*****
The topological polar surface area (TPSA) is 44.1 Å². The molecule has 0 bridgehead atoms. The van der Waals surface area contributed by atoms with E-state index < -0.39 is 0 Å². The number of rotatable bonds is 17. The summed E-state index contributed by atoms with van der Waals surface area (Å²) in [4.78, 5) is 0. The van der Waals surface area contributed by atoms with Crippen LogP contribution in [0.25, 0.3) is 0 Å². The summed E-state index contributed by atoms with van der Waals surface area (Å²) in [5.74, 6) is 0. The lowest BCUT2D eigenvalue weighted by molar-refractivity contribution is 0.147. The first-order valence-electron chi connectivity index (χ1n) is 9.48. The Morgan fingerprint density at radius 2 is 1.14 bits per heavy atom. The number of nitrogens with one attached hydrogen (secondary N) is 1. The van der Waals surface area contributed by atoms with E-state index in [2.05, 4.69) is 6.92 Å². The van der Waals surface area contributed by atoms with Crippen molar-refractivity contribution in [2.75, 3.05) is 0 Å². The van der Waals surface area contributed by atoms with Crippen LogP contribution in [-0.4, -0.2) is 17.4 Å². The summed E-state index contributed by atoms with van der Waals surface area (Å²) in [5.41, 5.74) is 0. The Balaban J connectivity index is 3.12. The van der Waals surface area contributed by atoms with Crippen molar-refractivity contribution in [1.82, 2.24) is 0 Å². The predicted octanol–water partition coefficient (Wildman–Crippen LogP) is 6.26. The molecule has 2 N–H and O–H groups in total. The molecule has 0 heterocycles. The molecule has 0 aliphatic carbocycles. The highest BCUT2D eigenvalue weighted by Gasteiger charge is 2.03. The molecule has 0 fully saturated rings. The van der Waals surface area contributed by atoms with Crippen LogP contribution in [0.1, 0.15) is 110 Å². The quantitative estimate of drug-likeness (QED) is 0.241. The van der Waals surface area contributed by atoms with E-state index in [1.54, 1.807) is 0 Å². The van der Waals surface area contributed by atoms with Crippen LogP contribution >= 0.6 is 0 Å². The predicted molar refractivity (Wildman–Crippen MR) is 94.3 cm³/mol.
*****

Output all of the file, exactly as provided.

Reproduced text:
The topological polar surface area (TPSA) is 44.1 Å². The molecule has 0 bridgehead atoms. The van der Waals surface area contributed by atoms with E-state index < -0.39 is 0 Å². The number of rotatable bonds is 17. The summed E-state index contributed by atoms with van der Waals surface area (Å²) in [4.78, 5) is 0. The van der Waals surface area contributed by atoms with Crippen LogP contribution in [0.25, 0.3) is 0 Å². The summed E-state index contributed by atoms with van der Waals surface area (Å²) in [5.74, 6) is 0. The lowest BCUT2D eigenvalue weighted by molar-refractivity contribution is 0.147. The first-order valence-electron chi connectivity index (χ1n) is 9.48. The Morgan fingerprint density at radius 2 is 1.14 bits per heavy atom. The number of nitrogens with one attached hydrogen (secondary N) is 1. The van der Waals surface area contributed by atoms with E-state index in [2.05, 4.69) is 6.92 Å². The van der Waals surface area contributed by atoms with Crippen molar-refractivity contribution in [2.75, 3.05) is 0 Å². The van der Waals surface area contributed by atoms with Crippen LogP contribution in [-0.4, -0.2) is 17.4 Å². The summed E-state index contributed by atoms with van der Waals surface area (Å²) in [5.41, 5.74) is 0. The Balaban J connectivity index is 3.12. The van der Waals surface area contributed by atoms with Crippen molar-refractivity contribution in [1.82, 2.24) is 0 Å². The predicted octanol–water partition coefficient (Wildman–Crippen LogP) is 6.26. The molecule has 2 N–H and O–H groups in total. The molecule has 0 heterocycles. The molecule has 0 aliphatic carbocycles. The highest BCUT2D eigenvalue weighted by Gasteiger charge is 2.03. The molecule has 0 fully saturated rings. The van der Waals surface area contributed by atoms with Crippen LogP contribution in [0.1, 0.15) is 110 Å². The quantitative estimate of drug-likeness (QED) is 0.241. The van der Waals surface area contributed by atoms with E-state index in [1.54, 1.807) is 0 Å². The van der Waals surface area contributed by atoms with Crippen LogP contribution >= 0.6 is 0 Å². The predicted molar refractivity (Wildman–Crippen MR) is 94.3 cm³/mol.